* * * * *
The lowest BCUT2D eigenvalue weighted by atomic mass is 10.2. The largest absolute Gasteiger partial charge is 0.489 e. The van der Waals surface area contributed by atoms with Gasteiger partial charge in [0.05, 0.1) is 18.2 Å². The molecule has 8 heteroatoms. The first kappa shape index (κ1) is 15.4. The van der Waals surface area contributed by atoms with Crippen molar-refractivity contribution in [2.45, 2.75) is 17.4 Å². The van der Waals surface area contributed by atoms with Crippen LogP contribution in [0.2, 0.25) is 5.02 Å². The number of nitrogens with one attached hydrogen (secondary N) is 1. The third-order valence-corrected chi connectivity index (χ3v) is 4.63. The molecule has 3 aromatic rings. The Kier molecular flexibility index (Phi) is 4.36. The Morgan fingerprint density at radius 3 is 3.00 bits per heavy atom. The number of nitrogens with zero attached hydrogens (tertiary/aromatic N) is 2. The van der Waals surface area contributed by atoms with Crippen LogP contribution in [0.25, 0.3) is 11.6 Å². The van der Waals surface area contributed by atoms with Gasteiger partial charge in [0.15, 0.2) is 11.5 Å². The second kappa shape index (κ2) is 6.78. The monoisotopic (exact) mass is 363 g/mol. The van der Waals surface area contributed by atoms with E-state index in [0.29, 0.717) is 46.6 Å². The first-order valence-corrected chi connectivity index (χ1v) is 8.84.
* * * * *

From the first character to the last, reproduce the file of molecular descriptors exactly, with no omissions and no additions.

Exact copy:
The lowest BCUT2D eigenvalue weighted by atomic mass is 10.2. The largest absolute Gasteiger partial charge is 0.489 e. The van der Waals surface area contributed by atoms with Gasteiger partial charge in [0.05, 0.1) is 18.2 Å². The molecule has 8 heteroatoms. The first kappa shape index (κ1) is 15.4. The van der Waals surface area contributed by atoms with Crippen molar-refractivity contribution in [2.45, 2.75) is 17.4 Å². The van der Waals surface area contributed by atoms with Crippen LogP contribution in [0.2, 0.25) is 5.02 Å². The number of nitrogens with one attached hydrogen (secondary N) is 1. The third-order valence-corrected chi connectivity index (χ3v) is 4.63. The molecule has 3 aromatic rings. The Kier molecular flexibility index (Phi) is 4.36. The Morgan fingerprint density at radius 3 is 3.00 bits per heavy atom. The number of nitrogens with zero attached hydrogens (tertiary/aromatic N) is 2. The van der Waals surface area contributed by atoms with Crippen LogP contribution in [0.25, 0.3) is 11.6 Å². The van der Waals surface area contributed by atoms with Gasteiger partial charge in [0.15, 0.2) is 11.5 Å². The second kappa shape index (κ2) is 6.78. The monoisotopic (exact) mass is 363 g/mol. The van der Waals surface area contributed by atoms with E-state index in [0.29, 0.717) is 46.6 Å². The first-order valence-corrected chi connectivity index (χ1v) is 8.84.